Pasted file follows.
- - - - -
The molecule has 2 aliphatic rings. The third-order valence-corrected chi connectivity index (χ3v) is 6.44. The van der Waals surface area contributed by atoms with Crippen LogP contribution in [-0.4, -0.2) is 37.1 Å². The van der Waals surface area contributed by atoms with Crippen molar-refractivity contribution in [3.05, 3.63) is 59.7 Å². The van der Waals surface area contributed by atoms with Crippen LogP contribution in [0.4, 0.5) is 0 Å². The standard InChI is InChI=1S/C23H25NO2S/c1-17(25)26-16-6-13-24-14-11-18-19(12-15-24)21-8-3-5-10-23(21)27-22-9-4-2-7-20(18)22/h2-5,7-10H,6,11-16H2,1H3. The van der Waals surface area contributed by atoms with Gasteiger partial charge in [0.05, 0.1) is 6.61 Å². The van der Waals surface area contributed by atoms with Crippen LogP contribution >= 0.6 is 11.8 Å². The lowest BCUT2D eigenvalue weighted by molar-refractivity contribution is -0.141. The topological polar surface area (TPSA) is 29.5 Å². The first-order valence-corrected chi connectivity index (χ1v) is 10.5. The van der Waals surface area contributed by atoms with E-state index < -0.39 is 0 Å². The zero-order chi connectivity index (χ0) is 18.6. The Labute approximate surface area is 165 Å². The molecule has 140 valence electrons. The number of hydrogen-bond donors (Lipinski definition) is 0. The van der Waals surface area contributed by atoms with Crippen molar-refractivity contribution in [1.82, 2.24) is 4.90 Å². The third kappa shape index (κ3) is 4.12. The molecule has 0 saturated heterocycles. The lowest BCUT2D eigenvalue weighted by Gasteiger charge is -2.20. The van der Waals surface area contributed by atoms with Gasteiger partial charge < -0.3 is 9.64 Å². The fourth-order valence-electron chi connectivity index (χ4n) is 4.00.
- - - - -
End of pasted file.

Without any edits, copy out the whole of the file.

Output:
The molecule has 2 aliphatic rings. The third-order valence-corrected chi connectivity index (χ3v) is 6.44. The van der Waals surface area contributed by atoms with Crippen LogP contribution in [-0.4, -0.2) is 37.1 Å². The van der Waals surface area contributed by atoms with Crippen molar-refractivity contribution in [3.05, 3.63) is 59.7 Å². The van der Waals surface area contributed by atoms with Crippen LogP contribution in [0.4, 0.5) is 0 Å². The standard InChI is InChI=1S/C23H25NO2S/c1-17(25)26-16-6-13-24-14-11-18-19(12-15-24)21-8-3-5-10-23(21)27-22-9-4-2-7-20(18)22/h2-5,7-10H,6,11-16H2,1H3. The van der Waals surface area contributed by atoms with Gasteiger partial charge in [0.05, 0.1) is 6.61 Å². The van der Waals surface area contributed by atoms with Crippen LogP contribution >= 0.6 is 11.8 Å². The lowest BCUT2D eigenvalue weighted by molar-refractivity contribution is -0.141. The topological polar surface area (TPSA) is 29.5 Å². The first-order valence-corrected chi connectivity index (χ1v) is 10.5. The van der Waals surface area contributed by atoms with E-state index < -0.39 is 0 Å². The zero-order chi connectivity index (χ0) is 18.6. The Labute approximate surface area is 165 Å². The molecule has 140 valence electrons. The number of hydrogen-bond donors (Lipinski definition) is 0. The van der Waals surface area contributed by atoms with Crippen molar-refractivity contribution in [1.82, 2.24) is 4.90 Å². The third kappa shape index (κ3) is 4.12. The molecule has 0 saturated heterocycles. The lowest BCUT2D eigenvalue weighted by Gasteiger charge is -2.20. The van der Waals surface area contributed by atoms with Gasteiger partial charge < -0.3 is 9.64 Å². The fourth-order valence-electron chi connectivity index (χ4n) is 4.00.